But, you know, I have also won some over the last, you know, few months I should have lost. Against Steve Johnson at the Olympics I was down a couple of times.
The third set against Fognini, I was down a break in the third there.
Against Tsonga at Wimbledon I was up, but that could have gone the other way in the beginning of the fifth.
You know, it happens sometimes. You win them. I have won a lot over the last few months, but couldn’t quite get it going my way today.
Q. How much do you think the workload that you have had comes into that in terms of the resources you have left?
ANDY MURRAY: Um, I don’t know. I felt all right today. You know, I felt all right. Kei has played a lot of tennis, as well, though, over the last few months, for sure.
But, you know, this slam in particular I think for all of the players, especially the ones, you know, that have done well over the summer period on the hard courts, it’s, you know, a tough one.
You know, Kei will be feeling it, as well as a lot of the players. Yeah, I don’t think that had an impact on the match today.
Q. Kei hurt you a lot with the dropshots. Did you know that was coming? Did he use it a little bit more than you expected? You didn’t seem to have an answer for it. It was disguised pretty well.
ANDY MURRAY: Well, yeah, a couple of them. I didn’t lose all the points. I won a number of them.
But when you’re — like I said, when he’s playing close to the baseline and you’re the one that’s further back, it leaves more space at the front of the court to use a dropshot.
I got a little bit unfortunate on the break point at 5-All, the volley that he made that’s not going in every time. You know, that was a big moment in the match, obviously, at that stage.
Q. It’s still early. When do you think you’ll head up to Glasgow?
ANDY MURRAY: No idea. I haven’t thought anything about when I would leave. I was obviously focused purely on this week and obviously wanted to go further.
I don’t know when I’ll go there. I don’t know how many days off I’ll take or how much or when I’ll start practicing up there. You know, I’m due a few days off, and I’ll use them well, because I will need a lot of energy for that tie.
Q. (Question regarding playing on home soil.)
ANDY MURRAY: Yeah, obviously I’ll look forward to the match. It should be a great, great atmosphere, great occasion. You know, I would like a little bit more time off, which obviously I will get when Davis Cup is done, but I just need to be smart in the next few days.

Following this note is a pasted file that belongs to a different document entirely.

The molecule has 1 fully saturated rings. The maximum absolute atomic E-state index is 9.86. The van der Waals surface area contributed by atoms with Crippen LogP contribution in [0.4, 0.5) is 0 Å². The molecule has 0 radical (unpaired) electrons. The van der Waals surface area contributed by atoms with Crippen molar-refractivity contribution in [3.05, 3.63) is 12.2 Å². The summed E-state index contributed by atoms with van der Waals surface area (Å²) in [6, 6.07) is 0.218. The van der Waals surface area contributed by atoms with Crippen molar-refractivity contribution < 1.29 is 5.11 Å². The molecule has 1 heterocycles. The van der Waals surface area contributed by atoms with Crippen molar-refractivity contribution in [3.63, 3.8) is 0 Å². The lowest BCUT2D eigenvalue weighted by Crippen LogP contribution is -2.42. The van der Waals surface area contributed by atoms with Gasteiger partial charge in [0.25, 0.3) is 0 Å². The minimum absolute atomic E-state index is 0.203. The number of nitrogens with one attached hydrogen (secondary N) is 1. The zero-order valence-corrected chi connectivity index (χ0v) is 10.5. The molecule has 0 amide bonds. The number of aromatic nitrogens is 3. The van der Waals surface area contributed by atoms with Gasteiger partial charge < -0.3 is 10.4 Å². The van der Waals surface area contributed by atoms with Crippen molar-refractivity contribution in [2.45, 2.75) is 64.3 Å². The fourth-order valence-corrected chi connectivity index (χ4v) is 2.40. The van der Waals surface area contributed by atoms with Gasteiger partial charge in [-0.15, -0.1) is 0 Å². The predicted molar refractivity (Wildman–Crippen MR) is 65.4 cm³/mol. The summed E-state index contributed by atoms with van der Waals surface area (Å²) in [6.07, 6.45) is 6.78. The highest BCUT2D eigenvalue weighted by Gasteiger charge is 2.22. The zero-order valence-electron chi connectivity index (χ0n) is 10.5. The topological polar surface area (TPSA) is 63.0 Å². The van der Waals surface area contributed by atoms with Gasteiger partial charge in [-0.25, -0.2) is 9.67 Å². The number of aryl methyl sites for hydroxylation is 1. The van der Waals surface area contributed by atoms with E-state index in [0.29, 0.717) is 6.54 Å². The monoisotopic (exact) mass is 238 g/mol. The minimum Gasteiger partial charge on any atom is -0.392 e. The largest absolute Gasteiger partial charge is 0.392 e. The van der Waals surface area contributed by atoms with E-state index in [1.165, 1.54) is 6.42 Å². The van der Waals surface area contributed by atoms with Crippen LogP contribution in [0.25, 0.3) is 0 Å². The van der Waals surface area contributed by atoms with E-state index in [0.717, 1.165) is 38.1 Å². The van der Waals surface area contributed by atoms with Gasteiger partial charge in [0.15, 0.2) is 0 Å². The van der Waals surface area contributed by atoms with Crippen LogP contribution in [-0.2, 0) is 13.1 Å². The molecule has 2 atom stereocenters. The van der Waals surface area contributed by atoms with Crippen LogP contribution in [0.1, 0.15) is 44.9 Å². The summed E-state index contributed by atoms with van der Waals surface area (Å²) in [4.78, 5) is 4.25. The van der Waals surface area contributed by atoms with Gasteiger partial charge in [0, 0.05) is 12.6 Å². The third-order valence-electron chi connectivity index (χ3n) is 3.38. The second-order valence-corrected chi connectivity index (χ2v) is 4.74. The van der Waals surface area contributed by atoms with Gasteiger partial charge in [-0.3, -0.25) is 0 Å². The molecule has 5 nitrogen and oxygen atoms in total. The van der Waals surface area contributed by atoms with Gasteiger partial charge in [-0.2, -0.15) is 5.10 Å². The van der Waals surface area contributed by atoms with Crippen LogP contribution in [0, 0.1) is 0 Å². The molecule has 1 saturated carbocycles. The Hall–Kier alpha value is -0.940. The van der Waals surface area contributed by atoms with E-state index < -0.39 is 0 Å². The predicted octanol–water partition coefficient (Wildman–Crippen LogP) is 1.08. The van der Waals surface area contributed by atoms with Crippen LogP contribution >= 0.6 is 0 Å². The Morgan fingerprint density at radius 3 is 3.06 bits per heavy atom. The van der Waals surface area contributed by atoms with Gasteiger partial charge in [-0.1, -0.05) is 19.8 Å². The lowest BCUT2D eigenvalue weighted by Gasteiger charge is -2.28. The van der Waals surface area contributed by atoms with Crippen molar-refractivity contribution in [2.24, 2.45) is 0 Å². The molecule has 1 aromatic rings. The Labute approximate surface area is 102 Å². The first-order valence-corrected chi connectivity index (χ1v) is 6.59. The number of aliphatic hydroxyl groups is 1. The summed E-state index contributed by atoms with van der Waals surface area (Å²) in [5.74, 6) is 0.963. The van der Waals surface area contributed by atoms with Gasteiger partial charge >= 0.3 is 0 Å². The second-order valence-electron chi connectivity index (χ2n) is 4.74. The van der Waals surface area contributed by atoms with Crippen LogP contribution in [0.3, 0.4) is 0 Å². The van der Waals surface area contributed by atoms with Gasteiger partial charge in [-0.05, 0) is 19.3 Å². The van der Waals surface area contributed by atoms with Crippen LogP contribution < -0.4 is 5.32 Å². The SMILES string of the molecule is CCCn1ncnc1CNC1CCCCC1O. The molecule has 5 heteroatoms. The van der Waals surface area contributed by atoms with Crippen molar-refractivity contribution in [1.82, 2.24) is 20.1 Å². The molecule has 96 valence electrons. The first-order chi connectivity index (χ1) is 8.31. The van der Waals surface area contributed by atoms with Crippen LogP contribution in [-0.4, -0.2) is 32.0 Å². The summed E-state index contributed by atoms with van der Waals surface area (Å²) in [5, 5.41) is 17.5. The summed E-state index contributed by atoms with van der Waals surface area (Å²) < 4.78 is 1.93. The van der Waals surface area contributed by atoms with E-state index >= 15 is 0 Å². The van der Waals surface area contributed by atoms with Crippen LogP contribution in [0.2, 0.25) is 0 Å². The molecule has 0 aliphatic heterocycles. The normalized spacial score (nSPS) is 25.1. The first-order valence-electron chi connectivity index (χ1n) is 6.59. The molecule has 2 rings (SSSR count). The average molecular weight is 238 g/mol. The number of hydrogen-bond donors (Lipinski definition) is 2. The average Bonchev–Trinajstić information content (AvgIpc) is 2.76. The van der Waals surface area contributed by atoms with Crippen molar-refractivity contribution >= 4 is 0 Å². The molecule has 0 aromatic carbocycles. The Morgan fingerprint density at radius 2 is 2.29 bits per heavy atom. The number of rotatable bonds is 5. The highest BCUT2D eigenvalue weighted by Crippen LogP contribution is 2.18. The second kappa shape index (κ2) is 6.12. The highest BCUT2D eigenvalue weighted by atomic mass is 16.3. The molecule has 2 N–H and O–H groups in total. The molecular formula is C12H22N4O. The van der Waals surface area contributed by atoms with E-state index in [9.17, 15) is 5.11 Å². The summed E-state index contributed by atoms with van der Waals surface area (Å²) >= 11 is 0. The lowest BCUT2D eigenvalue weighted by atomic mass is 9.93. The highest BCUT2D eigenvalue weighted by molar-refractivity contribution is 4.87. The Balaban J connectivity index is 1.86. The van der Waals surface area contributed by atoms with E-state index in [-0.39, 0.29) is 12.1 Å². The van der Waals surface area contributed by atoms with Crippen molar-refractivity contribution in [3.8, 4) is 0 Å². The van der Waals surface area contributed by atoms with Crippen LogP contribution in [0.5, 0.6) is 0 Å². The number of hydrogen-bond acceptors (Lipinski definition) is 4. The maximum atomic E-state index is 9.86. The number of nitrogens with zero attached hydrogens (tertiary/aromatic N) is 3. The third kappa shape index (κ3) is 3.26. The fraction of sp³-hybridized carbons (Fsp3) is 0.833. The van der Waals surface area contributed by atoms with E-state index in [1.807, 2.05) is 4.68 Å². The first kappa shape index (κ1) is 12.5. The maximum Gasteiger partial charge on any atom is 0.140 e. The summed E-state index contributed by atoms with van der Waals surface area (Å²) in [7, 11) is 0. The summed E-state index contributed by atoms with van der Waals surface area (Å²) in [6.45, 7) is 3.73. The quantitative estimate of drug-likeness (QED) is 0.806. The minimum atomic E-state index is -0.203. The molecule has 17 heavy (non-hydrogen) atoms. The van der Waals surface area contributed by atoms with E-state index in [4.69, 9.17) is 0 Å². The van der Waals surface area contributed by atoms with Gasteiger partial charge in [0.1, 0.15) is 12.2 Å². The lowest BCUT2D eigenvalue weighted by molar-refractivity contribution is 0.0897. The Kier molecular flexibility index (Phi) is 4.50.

Because like I said, I need a lot of energy for those ties. Davis Cup, you know, does take a lot out of you over the weekend. It’s tough, especially if you play all three days. You know, I’ll need to be smart the next few days to make sure that not only physically I recover, but mentally, as well, because it’s always a stressful few days.
Q. There are five men left in the draw now. How do you see it playing out?
ANDY MURRAY: I’d say Novak would be the favorite. I mean, obviously a lot of top, top players left. Gaël has been playing very well. I think in their head to heads, Novak has had quite a little bit of success.
You know, the bottom part of the draw it’s obviously difficult to pick. They’re all top players, I think. You know, Stan and Juan will have a very good match tonight, I would expect.
You know, Kei is obviously capable on this surface of beating the best players and has beaten Novak here, as well, so you know, I would put Novak as the favorite, but everyone’s got a chance.
Q. I know it’s early after the match and disappointment we talked about, but the takeaway from the summer, do you look back and say, It was a heck of a summer? Or are you kind of leaving let down by coming up short?
ANDY MURRAY: I have not let anyone down. I tried my best. I fought as hard as I could with what I had today. I didn’t let anyone down. Certainly not myself. I pushed myself as hard as I could over the last few months, and I’m very proud of how I have done.
You know, if someone had offered me the summer that I have had before Wimbledon, I probably would have signed for that. You know, asking me right now is pointless. I’m not going to have the best perspective on things right this minute, but, you know, after a few days, you know, away and stuff, I would imagine I’d be very happy with how I have done and, you know, learn from this match today and the summer as a whole, because, you know, it’s been tough. It’s been a hard summer.
And, yeah, I’m happy with how it’s gone. There’s just a few things I could do differently next time.